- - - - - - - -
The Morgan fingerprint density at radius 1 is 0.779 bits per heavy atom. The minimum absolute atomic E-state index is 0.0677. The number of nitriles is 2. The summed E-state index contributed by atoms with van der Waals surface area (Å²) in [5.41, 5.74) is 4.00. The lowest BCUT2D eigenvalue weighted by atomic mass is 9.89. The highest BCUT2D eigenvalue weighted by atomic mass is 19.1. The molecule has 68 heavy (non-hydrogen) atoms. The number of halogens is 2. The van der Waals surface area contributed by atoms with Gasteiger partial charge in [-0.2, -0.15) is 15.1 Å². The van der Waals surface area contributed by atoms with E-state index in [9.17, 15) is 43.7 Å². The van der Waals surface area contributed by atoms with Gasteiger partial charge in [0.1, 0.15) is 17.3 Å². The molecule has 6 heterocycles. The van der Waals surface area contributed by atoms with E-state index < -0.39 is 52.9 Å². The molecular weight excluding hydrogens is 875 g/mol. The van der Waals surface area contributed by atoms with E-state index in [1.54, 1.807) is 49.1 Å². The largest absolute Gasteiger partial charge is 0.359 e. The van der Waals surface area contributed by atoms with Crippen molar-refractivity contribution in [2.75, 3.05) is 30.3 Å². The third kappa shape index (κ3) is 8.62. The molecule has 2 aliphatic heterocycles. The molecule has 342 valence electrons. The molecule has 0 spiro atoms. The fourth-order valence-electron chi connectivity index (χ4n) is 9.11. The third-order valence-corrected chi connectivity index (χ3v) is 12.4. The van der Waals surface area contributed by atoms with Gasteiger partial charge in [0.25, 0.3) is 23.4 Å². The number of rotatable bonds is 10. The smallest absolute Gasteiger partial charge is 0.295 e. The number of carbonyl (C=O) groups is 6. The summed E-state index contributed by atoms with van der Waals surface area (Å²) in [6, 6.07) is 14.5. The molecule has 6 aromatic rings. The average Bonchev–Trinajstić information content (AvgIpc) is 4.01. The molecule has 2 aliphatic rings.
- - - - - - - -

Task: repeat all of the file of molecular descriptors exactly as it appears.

The Morgan fingerprint density at radius 1 is 0.779 bits per heavy atom. The minimum absolute atomic E-state index is 0.0677. The number of nitriles is 2. The summed E-state index contributed by atoms with van der Waals surface area (Å²) in [5.41, 5.74) is 4.00. The lowest BCUT2D eigenvalue weighted by atomic mass is 9.89. The highest BCUT2D eigenvalue weighted by atomic mass is 19.1. The molecule has 68 heavy (non-hydrogen) atoms. The number of halogens is 2. The van der Waals surface area contributed by atoms with Gasteiger partial charge in [-0.2, -0.15) is 15.1 Å². The van der Waals surface area contributed by atoms with E-state index in [9.17, 15) is 43.7 Å². The van der Waals surface area contributed by atoms with Gasteiger partial charge in [0.1, 0.15) is 17.3 Å². The molecule has 6 heterocycles. The van der Waals surface area contributed by atoms with E-state index < -0.39 is 52.9 Å². The molecular weight excluding hydrogens is 875 g/mol. The van der Waals surface area contributed by atoms with E-state index in [1.54, 1.807) is 49.1 Å². The largest absolute Gasteiger partial charge is 0.359 e. The van der Waals surface area contributed by atoms with Crippen molar-refractivity contribution in [2.75, 3.05) is 30.3 Å². The third kappa shape index (κ3) is 8.62. The molecule has 2 aliphatic heterocycles. The molecule has 342 valence electrons. The molecule has 0 spiro atoms. The fourth-order valence-electron chi connectivity index (χ4n) is 9.11. The third-order valence-corrected chi connectivity index (χ3v) is 12.4. The van der Waals surface area contributed by atoms with Gasteiger partial charge in [0.25, 0.3) is 23.4 Å². The number of rotatable bonds is 10. The smallest absolute Gasteiger partial charge is 0.295 e. The number of carbonyl (C=O) groups is 6. The summed E-state index contributed by atoms with van der Waals surface area (Å²) in [6, 6.07) is 14.5. The molecule has 6 aromatic rings. The average Bonchev–Trinajstić information content (AvgIpc) is 4.01. The molecule has 2 aliphatic rings.